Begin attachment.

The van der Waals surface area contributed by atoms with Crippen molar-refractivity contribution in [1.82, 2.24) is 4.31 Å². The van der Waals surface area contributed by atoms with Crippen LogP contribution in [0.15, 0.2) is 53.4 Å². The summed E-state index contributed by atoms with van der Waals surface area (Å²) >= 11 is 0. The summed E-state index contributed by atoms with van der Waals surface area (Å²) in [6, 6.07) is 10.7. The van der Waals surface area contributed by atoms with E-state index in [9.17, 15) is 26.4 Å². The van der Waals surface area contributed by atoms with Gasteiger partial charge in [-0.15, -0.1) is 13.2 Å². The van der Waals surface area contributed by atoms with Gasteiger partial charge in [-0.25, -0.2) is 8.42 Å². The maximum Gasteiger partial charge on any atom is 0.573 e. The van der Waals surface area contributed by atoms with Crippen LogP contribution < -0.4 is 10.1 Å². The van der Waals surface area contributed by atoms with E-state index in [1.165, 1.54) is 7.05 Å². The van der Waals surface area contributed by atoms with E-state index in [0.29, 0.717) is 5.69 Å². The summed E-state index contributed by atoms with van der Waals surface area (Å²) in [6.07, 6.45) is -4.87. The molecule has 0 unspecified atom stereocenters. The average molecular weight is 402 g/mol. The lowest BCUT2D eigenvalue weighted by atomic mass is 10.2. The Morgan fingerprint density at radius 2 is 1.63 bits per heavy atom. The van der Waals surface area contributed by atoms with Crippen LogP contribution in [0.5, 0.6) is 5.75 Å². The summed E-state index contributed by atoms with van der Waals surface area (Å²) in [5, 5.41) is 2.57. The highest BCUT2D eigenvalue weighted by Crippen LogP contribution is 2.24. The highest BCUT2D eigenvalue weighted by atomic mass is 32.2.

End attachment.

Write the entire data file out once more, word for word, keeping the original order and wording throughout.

The van der Waals surface area contributed by atoms with Crippen molar-refractivity contribution in [1.82, 2.24) is 4.31 Å². The van der Waals surface area contributed by atoms with Crippen LogP contribution in [0.15, 0.2) is 53.4 Å². The summed E-state index contributed by atoms with van der Waals surface area (Å²) >= 11 is 0. The summed E-state index contributed by atoms with van der Waals surface area (Å²) in [6, 6.07) is 10.7. The van der Waals surface area contributed by atoms with E-state index in [9.17, 15) is 26.4 Å². The van der Waals surface area contributed by atoms with Gasteiger partial charge in [-0.15, -0.1) is 13.2 Å². The van der Waals surface area contributed by atoms with Gasteiger partial charge in [-0.25, -0.2) is 8.42 Å². The maximum Gasteiger partial charge on any atom is 0.573 e. The van der Waals surface area contributed by atoms with Crippen LogP contribution < -0.4 is 10.1 Å². The van der Waals surface area contributed by atoms with E-state index in [1.165, 1.54) is 7.05 Å². The van der Waals surface area contributed by atoms with E-state index in [0.29, 0.717) is 5.69 Å². The summed E-state index contributed by atoms with van der Waals surface area (Å²) in [6.07, 6.45) is -4.87. The molecule has 0 unspecified atom stereocenters. The average molecular weight is 402 g/mol. The lowest BCUT2D eigenvalue weighted by atomic mass is 10.2. The Morgan fingerprint density at radius 2 is 1.63 bits per heavy atom. The van der Waals surface area contributed by atoms with Crippen LogP contribution in [0.5, 0.6) is 5.75 Å². The summed E-state index contributed by atoms with van der Waals surface area (Å²) in [5, 5.41) is 2.57. The highest BCUT2D eigenvalue weighted by Crippen LogP contribution is 2.24. The highest BCUT2D eigenvalue weighted by atomic mass is 32.2.